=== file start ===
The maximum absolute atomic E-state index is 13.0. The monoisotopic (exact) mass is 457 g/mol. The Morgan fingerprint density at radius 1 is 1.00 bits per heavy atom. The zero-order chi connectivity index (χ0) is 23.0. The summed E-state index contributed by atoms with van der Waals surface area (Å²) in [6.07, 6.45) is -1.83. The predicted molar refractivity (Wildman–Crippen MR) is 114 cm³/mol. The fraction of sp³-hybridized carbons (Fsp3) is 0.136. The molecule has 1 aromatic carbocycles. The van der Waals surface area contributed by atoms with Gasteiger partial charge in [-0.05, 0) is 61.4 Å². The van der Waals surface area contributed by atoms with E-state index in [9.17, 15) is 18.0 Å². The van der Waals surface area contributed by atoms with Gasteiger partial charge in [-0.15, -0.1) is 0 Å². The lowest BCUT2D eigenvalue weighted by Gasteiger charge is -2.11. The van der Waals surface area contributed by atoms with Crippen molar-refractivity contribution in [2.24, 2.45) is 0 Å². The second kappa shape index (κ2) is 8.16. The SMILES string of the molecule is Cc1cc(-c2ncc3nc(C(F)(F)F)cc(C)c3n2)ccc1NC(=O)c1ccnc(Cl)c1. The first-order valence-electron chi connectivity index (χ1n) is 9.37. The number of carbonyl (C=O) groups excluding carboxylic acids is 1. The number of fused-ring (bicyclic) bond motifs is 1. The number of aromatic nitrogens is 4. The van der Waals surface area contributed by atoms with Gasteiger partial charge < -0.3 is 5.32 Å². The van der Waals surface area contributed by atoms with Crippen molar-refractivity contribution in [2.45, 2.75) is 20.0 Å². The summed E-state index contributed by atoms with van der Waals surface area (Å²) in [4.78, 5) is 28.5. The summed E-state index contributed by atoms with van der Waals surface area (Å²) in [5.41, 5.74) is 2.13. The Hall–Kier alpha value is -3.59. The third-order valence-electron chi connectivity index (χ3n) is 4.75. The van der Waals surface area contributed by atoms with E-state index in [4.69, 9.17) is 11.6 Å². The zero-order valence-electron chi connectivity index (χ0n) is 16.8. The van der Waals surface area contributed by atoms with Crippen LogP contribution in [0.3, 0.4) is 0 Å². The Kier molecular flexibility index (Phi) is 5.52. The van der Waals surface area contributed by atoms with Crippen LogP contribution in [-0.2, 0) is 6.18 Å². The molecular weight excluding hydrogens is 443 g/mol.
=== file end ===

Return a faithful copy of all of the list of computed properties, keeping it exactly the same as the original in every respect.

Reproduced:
The maximum absolute atomic E-state index is 13.0. The monoisotopic (exact) mass is 457 g/mol. The Morgan fingerprint density at radius 1 is 1.00 bits per heavy atom. The zero-order chi connectivity index (χ0) is 23.0. The summed E-state index contributed by atoms with van der Waals surface area (Å²) in [6.07, 6.45) is -1.83. The predicted molar refractivity (Wildman–Crippen MR) is 114 cm³/mol. The fraction of sp³-hybridized carbons (Fsp3) is 0.136. The molecule has 1 aromatic carbocycles. The van der Waals surface area contributed by atoms with Gasteiger partial charge in [-0.05, 0) is 61.4 Å². The van der Waals surface area contributed by atoms with E-state index in [9.17, 15) is 18.0 Å². The van der Waals surface area contributed by atoms with Gasteiger partial charge in [-0.15, -0.1) is 0 Å². The lowest BCUT2D eigenvalue weighted by Gasteiger charge is -2.11. The van der Waals surface area contributed by atoms with Crippen molar-refractivity contribution in [2.24, 2.45) is 0 Å². The second kappa shape index (κ2) is 8.16. The SMILES string of the molecule is Cc1cc(-c2ncc3nc(C(F)(F)F)cc(C)c3n2)ccc1NC(=O)c1ccnc(Cl)c1. The first-order valence-electron chi connectivity index (χ1n) is 9.37. The number of carbonyl (C=O) groups excluding carboxylic acids is 1. The number of fused-ring (bicyclic) bond motifs is 1. The number of aromatic nitrogens is 4. The van der Waals surface area contributed by atoms with Gasteiger partial charge < -0.3 is 5.32 Å². The van der Waals surface area contributed by atoms with Crippen molar-refractivity contribution in [2.45, 2.75) is 20.0 Å². The summed E-state index contributed by atoms with van der Waals surface area (Å²) in [4.78, 5) is 28.5. The summed E-state index contributed by atoms with van der Waals surface area (Å²) in [5.41, 5.74) is 2.13. The Hall–Kier alpha value is -3.59. The third-order valence-electron chi connectivity index (χ3n) is 4.75. The van der Waals surface area contributed by atoms with E-state index in [4.69, 9.17) is 11.6 Å². The zero-order valence-electron chi connectivity index (χ0n) is 16.8. The van der Waals surface area contributed by atoms with Crippen LogP contribution in [0.3, 0.4) is 0 Å². The Kier molecular flexibility index (Phi) is 5.52. The van der Waals surface area contributed by atoms with Crippen LogP contribution in [-0.2, 0) is 6.18 Å². The molecular weight excluding hydrogens is 443 g/mol.